20 . "Goods involved in international carriage". If transport-related services are performed with respect to goods involved in domestic carriage, the Convention does not apply. In order to provide certainty as to the applicable regime, article 1(c) provides that the places of departure and destination must be "identified" as being located in different States already at the time when the goods are taken in charge by the operator.

21 . "Transport-related services". The Convention provides in article 1(d) a non-exhaustive list of services that fall within the category of transport-related services governed by the Convention. The examples given (storage, warehousing, loading, unloading, stowage, trimming, dunnaging and lashing) indicate that those services include only physical handling of goods and not, for instance, industrial processing such as repacking or cleaning of goods, or financial or commercial services.

22 . "Area under his control or in respect of which he has a right of access or use". At an early stage of the preparatory work within the UNCITRAL Working Group it was considered that the draft Convention should apply only if the safekeeping of goods was part of the operator's services. That approach would exclude, for example, those stevedoring companies that limited their services to loading and unloading of goods without themselves storing the goods. In order to express more clearly that approach, the Working Group included in the definition the criterion that the operator should perform his services "in an area under his control or in respect of which he has a right of access or use". The scope of application of the draft Convention was subsequently broadened to include the performance of various transport-related services even if no safekeeping of goods is involved. In light of the broadened scope of application, the criterion relating to the area in which the services are performed also has a broa der meaning. It means, for example, that stowing or trimming of goods in the hold of a vessel would be considered a service performed in an area to which the operator has a right of access; a wharf on which the operator moves goods and which is used by various enterprises would be an area of which the operator has a right of use; the operator's warehouse would be an area under his control.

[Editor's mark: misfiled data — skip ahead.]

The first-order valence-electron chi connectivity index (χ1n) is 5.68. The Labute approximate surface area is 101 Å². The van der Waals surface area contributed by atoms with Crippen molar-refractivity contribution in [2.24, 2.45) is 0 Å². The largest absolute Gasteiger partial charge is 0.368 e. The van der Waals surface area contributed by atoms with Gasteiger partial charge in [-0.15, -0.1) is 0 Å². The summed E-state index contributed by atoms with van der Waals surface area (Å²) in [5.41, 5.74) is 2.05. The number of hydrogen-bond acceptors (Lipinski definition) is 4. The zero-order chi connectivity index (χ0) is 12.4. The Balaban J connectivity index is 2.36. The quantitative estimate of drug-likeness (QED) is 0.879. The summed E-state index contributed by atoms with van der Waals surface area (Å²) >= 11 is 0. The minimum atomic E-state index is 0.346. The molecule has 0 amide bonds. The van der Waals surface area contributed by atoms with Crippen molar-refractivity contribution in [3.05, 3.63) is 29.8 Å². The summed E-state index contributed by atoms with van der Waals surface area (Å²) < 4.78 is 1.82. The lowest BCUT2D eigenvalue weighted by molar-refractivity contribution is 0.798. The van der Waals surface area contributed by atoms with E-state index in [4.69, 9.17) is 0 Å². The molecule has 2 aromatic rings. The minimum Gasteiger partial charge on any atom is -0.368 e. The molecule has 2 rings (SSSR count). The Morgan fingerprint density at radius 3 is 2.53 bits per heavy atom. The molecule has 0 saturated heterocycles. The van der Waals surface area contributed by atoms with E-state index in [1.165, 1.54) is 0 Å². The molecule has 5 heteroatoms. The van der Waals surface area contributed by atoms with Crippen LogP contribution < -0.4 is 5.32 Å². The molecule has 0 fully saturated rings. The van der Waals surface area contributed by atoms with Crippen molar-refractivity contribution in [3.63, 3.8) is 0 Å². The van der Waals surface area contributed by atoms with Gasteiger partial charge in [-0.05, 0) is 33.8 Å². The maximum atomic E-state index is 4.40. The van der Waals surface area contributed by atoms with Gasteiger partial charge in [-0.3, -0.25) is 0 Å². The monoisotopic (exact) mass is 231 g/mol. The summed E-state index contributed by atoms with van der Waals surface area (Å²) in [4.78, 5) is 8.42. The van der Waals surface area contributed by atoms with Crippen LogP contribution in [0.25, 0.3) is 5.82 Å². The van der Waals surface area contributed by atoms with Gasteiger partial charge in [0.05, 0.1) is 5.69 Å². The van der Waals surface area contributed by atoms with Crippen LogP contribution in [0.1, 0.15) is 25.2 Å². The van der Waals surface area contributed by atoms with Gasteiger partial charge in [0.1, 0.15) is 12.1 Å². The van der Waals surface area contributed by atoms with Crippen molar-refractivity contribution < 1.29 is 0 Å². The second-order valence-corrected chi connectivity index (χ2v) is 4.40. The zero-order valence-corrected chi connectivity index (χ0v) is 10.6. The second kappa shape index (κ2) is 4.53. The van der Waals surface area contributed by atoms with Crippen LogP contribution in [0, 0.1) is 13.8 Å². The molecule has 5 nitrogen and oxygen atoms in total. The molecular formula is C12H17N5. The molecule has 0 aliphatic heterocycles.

23 . "A person is not considered an operator whenever he is a carrier under applicable rules of law governing carriage". The Convention excludes from its scope of application the cases when a person performs transport-related services while he is responsible for the goods under the rules of law governing carriage. For example, if a particular carriage of goods by sea is subject to the Hamburg Rules, and the carrier takes the goods in charge at the port of loading and stores them until the commencement of the voyage, or keeps the goods in his charge for some time at the port of discharge, the Hamburg Rules, and not the Convention on terminal operators, will govern the carrier's liability for the goods held by him in the port.